It’s somehow fitting then that Rusty Young was the only member of Poco to play on every album during the band’s roughly 40 year career.

So let’s just get it out there right now. We have arguably four different bands with a 40 year recording career. This is not ending at ten. I could have easily done a list of 25, so consider yourself lucky I stopped at 14.

The band started with problems right out of the gate, and not just because Walt Kelly stopped them from using the Pogo and they had to switch to Poco. Randy Meisner left before the first album was even released as he felt Messina and Furay were treating him as a junior member of the band. Perhaps true as Young and Grantham had done session work for Buffalo Springfield and Meisner was the bassist hired from tryouts. Tryouts where a couple of the guys clearly preferred Schmit. Regardless why, while his background vocals and playing were left on the album, his leads were removed and re-recorded and they replaced him on the album cover with a dog.

Regardless of those early issues their first album Pickin’ Up The Pieces is early country rock at its best. And the title track, while hardly a hit, was very important in the creation of country rock. Furay had written it in 1967 and played it for Messina and Young while Buffalo Springfield was wrapping up. It was about just what the title said, moving on. It’s a sort of rock band talking about how much they love sitting around and pickin’ some good country music, with really good harmonies. As Furay sang, “There’s just a little bit of magic in the country”.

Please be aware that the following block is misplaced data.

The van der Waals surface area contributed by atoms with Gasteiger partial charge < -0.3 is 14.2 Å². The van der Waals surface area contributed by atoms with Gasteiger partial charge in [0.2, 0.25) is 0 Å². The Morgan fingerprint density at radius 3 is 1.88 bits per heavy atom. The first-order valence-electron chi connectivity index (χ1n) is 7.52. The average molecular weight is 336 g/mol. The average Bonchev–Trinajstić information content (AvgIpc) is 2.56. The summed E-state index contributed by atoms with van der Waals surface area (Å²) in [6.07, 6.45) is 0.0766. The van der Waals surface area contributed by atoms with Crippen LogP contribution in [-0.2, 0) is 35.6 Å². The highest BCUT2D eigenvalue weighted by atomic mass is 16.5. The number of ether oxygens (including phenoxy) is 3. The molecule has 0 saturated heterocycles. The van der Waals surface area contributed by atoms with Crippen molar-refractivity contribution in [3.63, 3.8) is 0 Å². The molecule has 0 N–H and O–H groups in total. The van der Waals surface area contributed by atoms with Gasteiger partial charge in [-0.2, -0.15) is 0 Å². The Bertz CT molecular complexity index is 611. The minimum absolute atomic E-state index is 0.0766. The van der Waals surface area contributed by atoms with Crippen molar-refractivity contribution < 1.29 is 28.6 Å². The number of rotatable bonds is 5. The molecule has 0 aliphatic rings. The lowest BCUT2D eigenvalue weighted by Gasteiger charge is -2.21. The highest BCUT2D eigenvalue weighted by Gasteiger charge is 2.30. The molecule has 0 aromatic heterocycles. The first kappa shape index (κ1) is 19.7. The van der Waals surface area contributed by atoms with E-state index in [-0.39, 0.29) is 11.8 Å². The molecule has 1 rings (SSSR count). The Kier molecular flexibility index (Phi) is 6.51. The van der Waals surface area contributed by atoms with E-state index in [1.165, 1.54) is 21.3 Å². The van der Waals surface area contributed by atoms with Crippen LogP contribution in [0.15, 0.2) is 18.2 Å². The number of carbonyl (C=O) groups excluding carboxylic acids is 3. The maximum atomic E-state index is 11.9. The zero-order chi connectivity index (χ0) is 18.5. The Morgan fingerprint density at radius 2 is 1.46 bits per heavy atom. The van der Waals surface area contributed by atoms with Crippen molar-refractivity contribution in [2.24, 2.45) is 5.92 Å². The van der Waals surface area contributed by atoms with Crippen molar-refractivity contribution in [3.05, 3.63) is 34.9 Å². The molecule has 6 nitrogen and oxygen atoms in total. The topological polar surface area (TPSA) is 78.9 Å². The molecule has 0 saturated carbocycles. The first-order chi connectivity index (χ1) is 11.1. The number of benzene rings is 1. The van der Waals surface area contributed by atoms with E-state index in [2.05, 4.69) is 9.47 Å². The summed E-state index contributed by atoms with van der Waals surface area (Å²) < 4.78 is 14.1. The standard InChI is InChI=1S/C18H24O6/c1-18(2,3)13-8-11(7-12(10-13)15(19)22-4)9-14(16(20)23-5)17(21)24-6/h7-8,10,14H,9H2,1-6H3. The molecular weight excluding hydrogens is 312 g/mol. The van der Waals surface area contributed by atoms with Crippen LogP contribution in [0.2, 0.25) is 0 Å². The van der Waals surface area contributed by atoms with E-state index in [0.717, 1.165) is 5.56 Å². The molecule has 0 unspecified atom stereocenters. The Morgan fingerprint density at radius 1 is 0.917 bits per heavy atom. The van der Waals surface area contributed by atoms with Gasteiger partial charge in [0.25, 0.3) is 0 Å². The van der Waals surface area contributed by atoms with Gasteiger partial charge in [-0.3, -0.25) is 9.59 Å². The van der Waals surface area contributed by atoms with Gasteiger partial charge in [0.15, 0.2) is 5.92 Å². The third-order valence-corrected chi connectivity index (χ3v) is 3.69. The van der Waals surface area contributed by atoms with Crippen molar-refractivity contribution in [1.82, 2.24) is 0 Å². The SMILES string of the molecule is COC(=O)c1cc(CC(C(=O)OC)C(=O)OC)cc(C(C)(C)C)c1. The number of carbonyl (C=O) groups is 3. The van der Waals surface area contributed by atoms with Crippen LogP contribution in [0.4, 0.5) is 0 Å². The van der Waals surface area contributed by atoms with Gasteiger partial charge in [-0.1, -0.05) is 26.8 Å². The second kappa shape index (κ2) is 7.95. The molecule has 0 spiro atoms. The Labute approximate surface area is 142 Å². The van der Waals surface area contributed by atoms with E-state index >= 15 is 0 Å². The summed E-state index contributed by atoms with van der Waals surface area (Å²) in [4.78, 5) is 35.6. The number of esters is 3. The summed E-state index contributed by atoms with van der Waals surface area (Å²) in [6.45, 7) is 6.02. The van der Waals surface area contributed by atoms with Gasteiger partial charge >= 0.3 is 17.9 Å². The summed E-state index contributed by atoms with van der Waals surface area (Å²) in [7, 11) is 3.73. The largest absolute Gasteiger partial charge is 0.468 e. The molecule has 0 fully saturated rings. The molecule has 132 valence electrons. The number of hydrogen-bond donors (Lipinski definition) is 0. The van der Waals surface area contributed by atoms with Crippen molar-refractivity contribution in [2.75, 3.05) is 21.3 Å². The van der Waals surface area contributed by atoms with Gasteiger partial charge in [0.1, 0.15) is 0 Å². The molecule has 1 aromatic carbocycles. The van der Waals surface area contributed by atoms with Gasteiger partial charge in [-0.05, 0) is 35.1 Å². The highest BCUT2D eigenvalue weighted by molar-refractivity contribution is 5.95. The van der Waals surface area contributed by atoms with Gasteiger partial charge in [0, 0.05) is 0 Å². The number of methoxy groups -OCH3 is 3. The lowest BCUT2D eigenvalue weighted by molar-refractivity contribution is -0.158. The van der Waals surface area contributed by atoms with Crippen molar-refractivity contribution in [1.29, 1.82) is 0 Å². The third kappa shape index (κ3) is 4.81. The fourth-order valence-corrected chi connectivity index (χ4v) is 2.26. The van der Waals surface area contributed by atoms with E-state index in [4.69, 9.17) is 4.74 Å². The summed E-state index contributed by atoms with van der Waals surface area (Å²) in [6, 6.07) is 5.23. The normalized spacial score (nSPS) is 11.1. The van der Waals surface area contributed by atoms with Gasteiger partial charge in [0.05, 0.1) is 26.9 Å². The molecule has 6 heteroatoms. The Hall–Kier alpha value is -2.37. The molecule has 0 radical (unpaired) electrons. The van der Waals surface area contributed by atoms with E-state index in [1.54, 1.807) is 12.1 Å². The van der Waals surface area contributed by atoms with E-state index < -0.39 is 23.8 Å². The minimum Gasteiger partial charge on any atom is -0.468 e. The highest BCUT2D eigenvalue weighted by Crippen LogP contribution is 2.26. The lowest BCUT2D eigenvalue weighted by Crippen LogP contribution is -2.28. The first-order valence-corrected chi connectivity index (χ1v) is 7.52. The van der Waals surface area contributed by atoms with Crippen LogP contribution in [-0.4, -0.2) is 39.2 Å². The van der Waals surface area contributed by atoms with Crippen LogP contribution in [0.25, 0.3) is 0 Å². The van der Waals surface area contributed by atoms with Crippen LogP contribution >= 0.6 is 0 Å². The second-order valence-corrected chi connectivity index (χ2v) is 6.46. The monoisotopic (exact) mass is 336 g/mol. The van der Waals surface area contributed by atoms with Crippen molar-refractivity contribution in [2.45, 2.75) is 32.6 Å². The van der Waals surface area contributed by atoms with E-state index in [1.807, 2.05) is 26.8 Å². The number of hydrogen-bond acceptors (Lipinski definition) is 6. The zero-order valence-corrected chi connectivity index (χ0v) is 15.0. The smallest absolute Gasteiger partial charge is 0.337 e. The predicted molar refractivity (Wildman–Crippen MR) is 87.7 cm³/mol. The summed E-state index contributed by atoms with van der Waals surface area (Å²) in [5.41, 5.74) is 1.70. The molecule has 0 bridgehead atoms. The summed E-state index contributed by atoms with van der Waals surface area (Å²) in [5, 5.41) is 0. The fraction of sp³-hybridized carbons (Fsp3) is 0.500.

Their second album Poco is an out an out classic of the genre. A copy of the album hangs in Country Music Hall of Fame along with the jacket Young wears on the cover. Schmit replaced Meisner on bass for the album and Poco became much more a band than a Furay/Messina vehicle. On the first album all but one song was written by Furay or Messina. On this, all five members picked up at least a partial songwriting credit.

You Better Think Twice was still awash in a country rock sound, yet there was a bit more pop thrown in. A Messina song, with him singing lead, the harmonies are standout as is Grantham’s drumming and Young’s picking. It’s somewhat ironic the song is about a guy telling her girl she better think twice before leaving him behind when the other standout song is about the opposite. Furay’s Anyway Bye Bye starts out with a sweet little guitar intro before Furay asks his girl if she’s sad he is leaving. It veers back and forth between guitar solos, Furay showing off his tenor and the other setting the harmonizing bar even higher than they have before. When they start rocking it out at the end before just going into a jam session, stretching the song out to over seven minutes, you can’t help but think this band is going to be huge. It is an amazing song. A must listen.